Challenges facing orthotics and prosthetics

Professor Michael Dillon has published an editorial in Prosthetics Orthotics International discussing the challenges facing the orthotic and prosthetic profession

Globally, only one in 10 people have access to the assistive technology they need, including orthotics and prosthetics. The demand for orthotic and prosthetic services is expected to double by 2050.

To meet this demand, there will need to be significant growth of an appropriately qualified workforce globally.

Michael Dillon, Professor in Prosthetics and Orthotics, has published an editorial in Prosthetics Orthotics International discussing this issue and other challenges facing the orthotic and prosthetic profession.

Professor Dillon says that improved practitioner regulation is an unlikely key to workforce growth.

“When practitioners work in a well-regulated environment, governments and funding bodies can more easily understand the contribution that a profession makes to healthcare. This helps to establish defined roles and career pathways that give practitioners more stable employment, promotion opportunities, and higher salaries, thus helping to retain experienced practitioners,” he says.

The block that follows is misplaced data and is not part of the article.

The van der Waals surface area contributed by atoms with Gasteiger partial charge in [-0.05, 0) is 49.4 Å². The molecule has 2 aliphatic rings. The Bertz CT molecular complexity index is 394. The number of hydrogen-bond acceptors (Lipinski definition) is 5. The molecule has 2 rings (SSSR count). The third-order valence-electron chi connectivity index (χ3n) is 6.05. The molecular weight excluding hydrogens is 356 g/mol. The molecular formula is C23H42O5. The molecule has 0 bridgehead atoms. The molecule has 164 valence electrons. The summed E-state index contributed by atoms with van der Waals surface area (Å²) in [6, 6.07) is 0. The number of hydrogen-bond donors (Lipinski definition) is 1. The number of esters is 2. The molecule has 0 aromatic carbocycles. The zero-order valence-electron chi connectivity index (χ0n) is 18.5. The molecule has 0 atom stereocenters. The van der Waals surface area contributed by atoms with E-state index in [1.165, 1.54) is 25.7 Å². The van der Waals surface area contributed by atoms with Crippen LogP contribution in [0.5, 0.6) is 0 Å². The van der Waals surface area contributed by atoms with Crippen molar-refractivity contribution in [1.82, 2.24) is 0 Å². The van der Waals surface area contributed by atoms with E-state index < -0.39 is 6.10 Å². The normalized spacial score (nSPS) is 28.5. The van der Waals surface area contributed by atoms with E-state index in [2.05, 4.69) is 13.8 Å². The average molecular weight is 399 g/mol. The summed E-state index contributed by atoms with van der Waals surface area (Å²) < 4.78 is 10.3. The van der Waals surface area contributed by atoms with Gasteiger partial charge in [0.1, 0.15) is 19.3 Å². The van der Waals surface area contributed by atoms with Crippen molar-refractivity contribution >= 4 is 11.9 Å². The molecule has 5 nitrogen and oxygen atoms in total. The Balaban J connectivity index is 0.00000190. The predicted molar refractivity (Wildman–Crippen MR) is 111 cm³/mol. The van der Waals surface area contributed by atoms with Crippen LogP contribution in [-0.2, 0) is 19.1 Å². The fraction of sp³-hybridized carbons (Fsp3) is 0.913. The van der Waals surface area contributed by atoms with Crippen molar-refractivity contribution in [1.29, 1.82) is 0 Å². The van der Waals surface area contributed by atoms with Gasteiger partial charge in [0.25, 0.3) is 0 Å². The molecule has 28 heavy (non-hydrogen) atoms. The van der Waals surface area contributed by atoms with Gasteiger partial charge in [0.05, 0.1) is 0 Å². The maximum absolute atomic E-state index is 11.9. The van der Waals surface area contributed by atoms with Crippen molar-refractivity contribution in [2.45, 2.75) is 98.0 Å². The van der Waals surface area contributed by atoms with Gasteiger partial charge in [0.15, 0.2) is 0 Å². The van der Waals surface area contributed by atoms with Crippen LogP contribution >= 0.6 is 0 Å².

“Unfortunately, our research has shown that there is little-to-no regulation of the orthotic and prosthetic workforce in most countries.”

In Australia, there has been significant change over the last ten years with self-regulation undertaken by the Australian Orthotic Prosthetic Association.

“Countries like Australia have worked to install all nine core regulatory standards for the orthotic and prosthetic profession, and this has had a significant impact on clinical practice and workforce growth,” explains Professor Dillon.

“If other countries are to make this same transformative journey, they will need support, guidance, and expertise. As such, it is important that we establish a profession-specific global body dedicated to supporting national associations to improve regulation of orthotist/prosthetists in their country,” Professor Dillon explains.

“Addressing these challenges in the years ahead will be important to promote workforce growth and help ensure more people have access to safe and effective orthotic and prosthetic care.”